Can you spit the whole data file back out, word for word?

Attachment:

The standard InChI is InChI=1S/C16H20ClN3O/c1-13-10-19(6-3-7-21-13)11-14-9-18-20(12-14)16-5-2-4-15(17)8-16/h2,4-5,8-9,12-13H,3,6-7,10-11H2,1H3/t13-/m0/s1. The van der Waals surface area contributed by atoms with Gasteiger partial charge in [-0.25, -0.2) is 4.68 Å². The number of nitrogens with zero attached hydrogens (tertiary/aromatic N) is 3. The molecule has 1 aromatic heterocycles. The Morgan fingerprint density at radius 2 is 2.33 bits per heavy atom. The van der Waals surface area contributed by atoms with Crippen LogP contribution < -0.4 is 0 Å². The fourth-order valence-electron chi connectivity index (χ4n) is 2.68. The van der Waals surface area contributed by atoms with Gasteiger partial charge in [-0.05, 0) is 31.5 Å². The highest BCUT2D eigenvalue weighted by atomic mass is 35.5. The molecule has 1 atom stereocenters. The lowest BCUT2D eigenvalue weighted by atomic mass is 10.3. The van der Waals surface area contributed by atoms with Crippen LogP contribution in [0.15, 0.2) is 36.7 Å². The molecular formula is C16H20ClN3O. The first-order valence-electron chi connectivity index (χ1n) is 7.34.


The standard InChI is InChI=1S/C16H20ClN3O/c1-13-10-19(6-3-7-21-13)11-14-9-18-20(12-14)16-5-2-4-15(17)8-16/h2,4-5,8-9,12-13H,3,6-7,10-11H2,1H3/t13-/m0/s1. The van der Waals surface area contributed by atoms with Gasteiger partial charge in [-0.25, -0.2) is 4.68 Å². The number of nitrogens with zero attached hydrogens (tertiary/aromatic N) is 3. The molecule has 1 aromatic heterocycles. The Morgan fingerprint density at radius 2 is 2.33 bits per heavy atom. The van der Waals surface area contributed by atoms with Crippen LogP contribution < -0.4 is 0 Å². The fourth-order valence-electron chi connectivity index (χ4n) is 2.68. The van der Waals surface area contributed by atoms with Gasteiger partial charge in [-0.05, 0) is 31.5 Å². The highest BCUT2D eigenvalue weighted by atomic mass is 35.5. The molecule has 1 atom stereocenters. The lowest BCUT2D eigenvalue weighted by atomic mass is 10.3. The van der Waals surface area contributed by atoms with Crippen LogP contribution in [0.15, 0.2) is 36.7 Å². The molecular formula is C16H20ClN3O. The first-order valence-electron chi connectivity index (χ1n) is 7.34.